Tuesday, October 18, 2016

An Excerpt from The Hunter Ground by Jean Heller

Omnimystery News: An Excerpt courtesy of Jean Heller

We are delighted to welcome back author Jean Heller to Omnimystery News today.

Jean's second mystery in her Deuce Mora series is The Hunting Ground (October 2016 trade paperback and ebook formats) and we are so pleased that she has agreed to share an excerpt from it with us, the first chapter.

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AMID-WINTER THAW IN CHICAGO HAD transformed the Dan Ryan Woods nature trails into sucking bogs of wintry sludge. Any misstep could yank off a boot and morph a casual stroll into a frigid mud bath. But the sun was out, the temperature had mounted a frenzied climb into the upper-forties, and the day dictated some quality time outdoors.
  I had no inkling that a simple woodland walk would hurl me into a personal and professional train-wreck.
  Mark Hearst and I stepped around the worst of the muck — large soupy, brown puddles fringed with sparkling beards of ice. Our progress was slow, but we didn't care. We were out to get some exercise on a nice Saturday in January and let Mark's Irish setter, Murphy, run off the cobwebs of winter.
  Watery sunlight filtered through barren trees down to the floor of the sprawling forest preserve deep on Chicago's South Side. The trees cast long shadows to the north, elongated silhouettes in haphazard formations falling across the snow crust. The branches looked like the scrawny outstretched arms of old men, ending in impossibly twisted arthritic twig-fingers.
  Tree shadows — long and sharply defined — were among the sights I cherished most about winter. Had I chosen to be a painter instead of a writer, this was the sort of scene I would put to canvas. Perhaps I would try it some day.
  The sun's meager heat barely penetrated our layered clothing. But the dark bark of the trees absorbed the scant warmth and radiated it back into the surrounding air. It created circles of snowmelt that girdled the base of each trunk as though the ground had sunk away with perfect symmetry.
  Mark and I held hands and listened for the occasional crashing of Murphy's large body as he careened through underbrush chasing squirrels he would never catch. The fun was in the hunt. The Dan Ryan Woods were named for an early Chicago Democratic Machine politician who died in 1923 after serving as the president of the Cook County Board — and little else. But this inner-city parkland paradise, with ball fields and soccer fields at the north end and wilderness over the rest of its expanse, was a treasure in a part of the city most people associated with gangs and violence. It was an oasis of peace and quiet and a wonderful way to hike off stress.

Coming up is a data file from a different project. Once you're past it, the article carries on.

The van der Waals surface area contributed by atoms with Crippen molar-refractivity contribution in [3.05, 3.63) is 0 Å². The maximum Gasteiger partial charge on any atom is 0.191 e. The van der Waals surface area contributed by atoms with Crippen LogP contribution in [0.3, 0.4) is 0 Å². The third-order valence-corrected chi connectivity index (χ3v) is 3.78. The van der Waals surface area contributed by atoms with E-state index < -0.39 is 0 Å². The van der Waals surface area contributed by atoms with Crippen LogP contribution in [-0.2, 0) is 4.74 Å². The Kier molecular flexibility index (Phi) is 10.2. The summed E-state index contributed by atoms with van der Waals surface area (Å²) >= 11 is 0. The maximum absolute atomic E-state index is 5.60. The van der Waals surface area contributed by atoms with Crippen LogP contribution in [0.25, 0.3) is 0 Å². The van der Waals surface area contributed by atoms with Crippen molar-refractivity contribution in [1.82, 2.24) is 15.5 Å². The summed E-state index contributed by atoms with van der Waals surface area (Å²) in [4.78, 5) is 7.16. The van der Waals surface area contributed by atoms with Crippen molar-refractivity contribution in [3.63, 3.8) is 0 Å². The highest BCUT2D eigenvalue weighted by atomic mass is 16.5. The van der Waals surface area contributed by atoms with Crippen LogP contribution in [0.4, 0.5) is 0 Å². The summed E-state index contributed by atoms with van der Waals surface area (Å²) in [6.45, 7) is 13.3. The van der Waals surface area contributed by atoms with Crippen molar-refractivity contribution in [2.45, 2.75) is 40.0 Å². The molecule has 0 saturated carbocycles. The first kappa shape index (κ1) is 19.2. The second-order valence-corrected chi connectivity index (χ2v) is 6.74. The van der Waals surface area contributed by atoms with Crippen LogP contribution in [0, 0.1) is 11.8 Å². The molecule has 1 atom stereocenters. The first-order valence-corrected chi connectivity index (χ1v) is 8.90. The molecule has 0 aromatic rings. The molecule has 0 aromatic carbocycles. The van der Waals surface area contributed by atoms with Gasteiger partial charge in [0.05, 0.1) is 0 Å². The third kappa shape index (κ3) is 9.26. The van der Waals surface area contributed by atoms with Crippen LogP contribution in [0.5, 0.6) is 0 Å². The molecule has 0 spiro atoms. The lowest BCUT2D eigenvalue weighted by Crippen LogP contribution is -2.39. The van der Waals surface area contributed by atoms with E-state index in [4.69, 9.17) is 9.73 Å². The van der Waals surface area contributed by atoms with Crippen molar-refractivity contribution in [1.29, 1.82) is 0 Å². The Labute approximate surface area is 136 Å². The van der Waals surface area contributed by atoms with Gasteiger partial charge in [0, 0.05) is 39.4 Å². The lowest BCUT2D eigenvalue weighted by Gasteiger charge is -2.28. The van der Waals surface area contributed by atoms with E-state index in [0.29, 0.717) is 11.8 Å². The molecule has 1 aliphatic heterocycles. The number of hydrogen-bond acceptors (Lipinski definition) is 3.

An assortment of wintering birds — cardinals, nuthatches, chickadees, downy woodpeckers, even a flock of cedar waxwings feeding on thawing wild berries — went about the business of survival as if we weren't there. It was too early for the onset of their nestbuilding instincts. Their only concerns this day were finding sufficient food and shelter.
  Not to mention adult bird beverages.
  The berries wolfed down by the waxwings had been fermenting on their trees all winter, and more than a few of the birds displayed highly erratic flying behavior.
  "Somebody should have carded them before letting them in here," Mark said.
  I grimaced. "I hope they don't get hurt."
  Mark circled me with his right arm and hugged me to his side. We fit together perfectly. He said, "You want to round 'em up and take 'em home until they sober up? Make 'em teeny, tiny cups of black coffee and give 'em a place to sleep it off?"
  He looked down at me and grinned. "Deuce Mora, famous newspaper columnist, notorious lover of fur and feathers."
  In my own defense I replied, "Friends don't let friends fly drunk."
  "They'll be fine," Mark assured me. "They've been doing this since the species evolved. I don't see little waxwing bodies all over the ground."
  We moved on and saw three coyotes, a species that had spread its range into Chicago in recent years. A red fox paused briefly to scout what we were doing, then evaporated back into the cover of the woods.